Ok, this is the last time I will say this.  Get out and enjoy the spring colors. I have seen some nice work on Facebook from many of my friends, but if you are still hiding in your house, you are missing out AND it is NOT my fault!

Check out my growing
Spring 2020 Gallery

Jeffrey Newcomer


Friday, May 1, 2020

Bringing Spring Indoors

Rhododendron Bloom
In my last two articles I encouraged you to get outside to photograph the constantly changing signs of the exploding New England spring.  It is a great excuse to escape our claustrophobic pandemic isolation.  The buds are swelling, breaking open and showing signs of early spring color.   It is all out there for you to explore, but now I would like to suggest that you bring some of that beauty back indoors. 

Challenges of Outdoor Macro Photography
Last time I discussed some of the problems of outdoor macro photography.   Most importantly, it is often difficult to find a satisfactory balance between a small aperture to provide good depth of field and a short shutter speed to freeze motion.  This can be especially challenging in low light situations, but bright light can cause its own problems with stark shadows and blown-out highlights.  Photography is all about finding the best compromises, and with care and patience great images of nature’s fine detail can be obtained outdoors.  But since we have been told to isolate, I thought it would be helpful to discuss the advantages of bringing macro photography indoors.

My Spring Floral Cheat
It is usually about this time every “normal” year that I head out for my springflower photography “cheat”.  I go to my favorite local greenhouse (Walker’s Farm in Dummerston Vermont) and, while Susan buys plants for the garden, I shoot an amazing variety of healthy flora, all indoors with soft diffuse light and no problems with the wind.  

The only major difficulty is keeping people from tripping on my tripod. I always get great shots and the plants are all labeled for easy identification.  It is simple, and I am never the least bit ashamed of my lazy deceit. Sadly, this year the damn Covid 19 has prevented me from visiting  the greenhouse, and I have been forced to create my own special environment.

Trans-Illuminating Autumn
My Sunroom "Studio"
A few years ago, I decided to bring a selection of autumn leaves indoors to use trans-illumination to highlight their brilliant colors.  My setup was simple, a  bright light, a piece of black mat board and my macro lens.  In that situation, I was shooting with the light shining through thin leaves and the effects were stunning.  To avoid difficulty with depth of field, I pressed the leaves flat before shooting, and with the camera on a tripod, I could shoot with a small aperture.  My only real challenge was to get Susan to allow me to clutter half of our sunroom for the project.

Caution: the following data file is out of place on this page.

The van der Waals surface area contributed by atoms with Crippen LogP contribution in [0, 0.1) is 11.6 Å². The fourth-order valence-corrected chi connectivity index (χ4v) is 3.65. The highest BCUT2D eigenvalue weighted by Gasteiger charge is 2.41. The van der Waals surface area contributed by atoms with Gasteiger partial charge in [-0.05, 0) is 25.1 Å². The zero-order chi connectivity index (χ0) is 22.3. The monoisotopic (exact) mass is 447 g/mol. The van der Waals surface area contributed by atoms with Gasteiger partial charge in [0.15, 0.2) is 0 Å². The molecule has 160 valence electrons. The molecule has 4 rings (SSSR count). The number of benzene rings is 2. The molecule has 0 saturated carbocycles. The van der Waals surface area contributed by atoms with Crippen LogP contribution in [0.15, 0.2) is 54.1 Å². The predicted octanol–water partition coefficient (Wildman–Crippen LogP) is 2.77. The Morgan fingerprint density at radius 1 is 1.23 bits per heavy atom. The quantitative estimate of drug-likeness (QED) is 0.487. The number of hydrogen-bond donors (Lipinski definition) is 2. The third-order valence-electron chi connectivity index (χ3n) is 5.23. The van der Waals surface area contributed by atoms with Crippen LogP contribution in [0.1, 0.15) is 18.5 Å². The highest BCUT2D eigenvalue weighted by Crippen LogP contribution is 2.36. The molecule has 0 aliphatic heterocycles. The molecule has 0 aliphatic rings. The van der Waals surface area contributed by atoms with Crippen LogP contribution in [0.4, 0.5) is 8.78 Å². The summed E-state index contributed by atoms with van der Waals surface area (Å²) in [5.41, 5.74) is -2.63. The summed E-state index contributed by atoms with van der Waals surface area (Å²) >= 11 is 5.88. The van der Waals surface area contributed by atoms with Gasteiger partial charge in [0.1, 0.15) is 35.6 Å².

Illuminating Spring

Over the last week I have worked to reproduce my indoor lighting to shoot the developing spring flora, and Susan is happy that I can set things up in my barn studio.  I do not have the focused tensor lamp that worked so well for my autumn leaves, but I found that the intense trans-illumination was not as important. 

 Unlike the flattened autumn leaves, spring buds and flowers have greater dimension and are more opaque.   To achieve balance illumination, I found that I needed to add a variable amount of front lighting, with one of my LED studio lights.  I kept the large light source close, allowing the light to wrap around the subjects.  

Maple Buds

In the controlled Indoor setting, focus was much easier to manage.  I could enlarge the depth of field with small apertures, routinely shooting at f32.  The diffraction associated with such small apertures can cause softening of image detail, but much of this can be corrected with sharpening in post-processing.

Single Image f 5.6
Even with small apertures, macro photography is associated with shallow depth of field, but a restricted DOF can be used to direct attention to a small area of the image.  Quite often this means leading the eye to the stamen.   A single exposure, with a small aperture, can be a pleasant solution, but when you want the entire subject to be sharp, focus stacking is a great solution.

Six Image Focus Stack

Focus Stacking
Six Image Focus Stack with Blended and Touch-up Layers
Focus stacking involves blending multiple images taken at different plains of focus.  I have discussed the details of this procedure in previous articles.  The technique is not complicated but does require the use of image editing software. If you are using Adobe software, Lightroom will not allow the required manipulation of layers, but  Photoshop simplifies the process of aligning, blending and touching up the images. 

Although variably focused images can be obtained in the field, it is much easier and more precise when in the controlled studio environment.  When both the subject and the camera are held stationary, a sufficient number of pictures can be obtained to result in sharply focused macro images.  Indoors, I routinely obtained six or more images each with subtle differences in focus and with greater numbers of layers the post-blending touch-up process was much less difficult.

Whether indoors or out, there are great photographic opportunities as our New England spring progresses.  Images captured in natural settings can be great, but consider experimenting with the control that comes with bringing those flowers and buds inside.  With a few simple tools, you will discover an exciting new world of detail and beauty.

Dogwood Bloom